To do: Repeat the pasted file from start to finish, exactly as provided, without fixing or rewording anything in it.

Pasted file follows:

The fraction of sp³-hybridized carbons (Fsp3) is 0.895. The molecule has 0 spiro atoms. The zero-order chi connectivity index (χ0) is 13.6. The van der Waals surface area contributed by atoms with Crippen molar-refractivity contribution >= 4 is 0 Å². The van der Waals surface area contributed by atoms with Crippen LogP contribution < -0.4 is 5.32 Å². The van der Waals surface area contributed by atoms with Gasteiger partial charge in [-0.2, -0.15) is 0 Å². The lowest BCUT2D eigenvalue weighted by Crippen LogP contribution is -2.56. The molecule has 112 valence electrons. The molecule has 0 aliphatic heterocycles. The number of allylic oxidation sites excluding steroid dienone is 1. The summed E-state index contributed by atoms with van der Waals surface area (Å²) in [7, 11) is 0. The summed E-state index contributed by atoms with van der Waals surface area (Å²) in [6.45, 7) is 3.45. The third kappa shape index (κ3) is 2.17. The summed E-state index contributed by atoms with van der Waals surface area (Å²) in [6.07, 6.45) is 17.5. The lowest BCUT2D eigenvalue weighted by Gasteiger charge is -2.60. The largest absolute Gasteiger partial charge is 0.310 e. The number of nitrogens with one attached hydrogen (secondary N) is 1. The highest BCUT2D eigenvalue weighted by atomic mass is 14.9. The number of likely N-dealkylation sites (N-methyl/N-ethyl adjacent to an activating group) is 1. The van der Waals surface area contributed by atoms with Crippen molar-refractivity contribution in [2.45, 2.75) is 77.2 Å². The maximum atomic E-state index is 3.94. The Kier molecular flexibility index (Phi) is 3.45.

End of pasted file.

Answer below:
The fraction of sp³-hybridized carbons (Fsp3) is 0.895. The molecule has 0 spiro atoms. The zero-order chi connectivity index (χ0) is 13.6. The van der Waals surface area contributed by atoms with Crippen molar-refractivity contribution >= 4 is 0 Å². The van der Waals surface area contributed by atoms with Crippen LogP contribution < -0.4 is 5.32 Å². The van der Waals surface area contributed by atoms with Gasteiger partial charge in [-0.2, -0.15) is 0 Å². The lowest BCUT2D eigenvalue weighted by Crippen LogP contribution is -2.56. The molecule has 112 valence electrons. The molecule has 0 aliphatic heterocycles. The number of allylic oxidation sites excluding steroid dienone is 1. The summed E-state index contributed by atoms with van der Waals surface area (Å²) in [7, 11) is 0. The summed E-state index contributed by atoms with van der Waals surface area (Å²) in [6.45, 7) is 3.45. The third kappa shape index (κ3) is 2.17. The summed E-state index contributed by atoms with van der Waals surface area (Å²) in [6.07, 6.45) is 17.5. The lowest BCUT2D eigenvalue weighted by Gasteiger charge is -2.60. The largest absolute Gasteiger partial charge is 0.310 e. The number of nitrogens with one attached hydrogen (secondary N) is 1. The highest BCUT2D eigenvalue weighted by atomic mass is 14.9. The number of likely N-dealkylation sites (N-methyl/N-ethyl adjacent to an activating group) is 1. The van der Waals surface area contributed by atoms with Crippen molar-refractivity contribution in [2.45, 2.75) is 77.2 Å². The maximum atomic E-state index is 3.94. The Kier molecular flexibility index (Phi) is 3.45.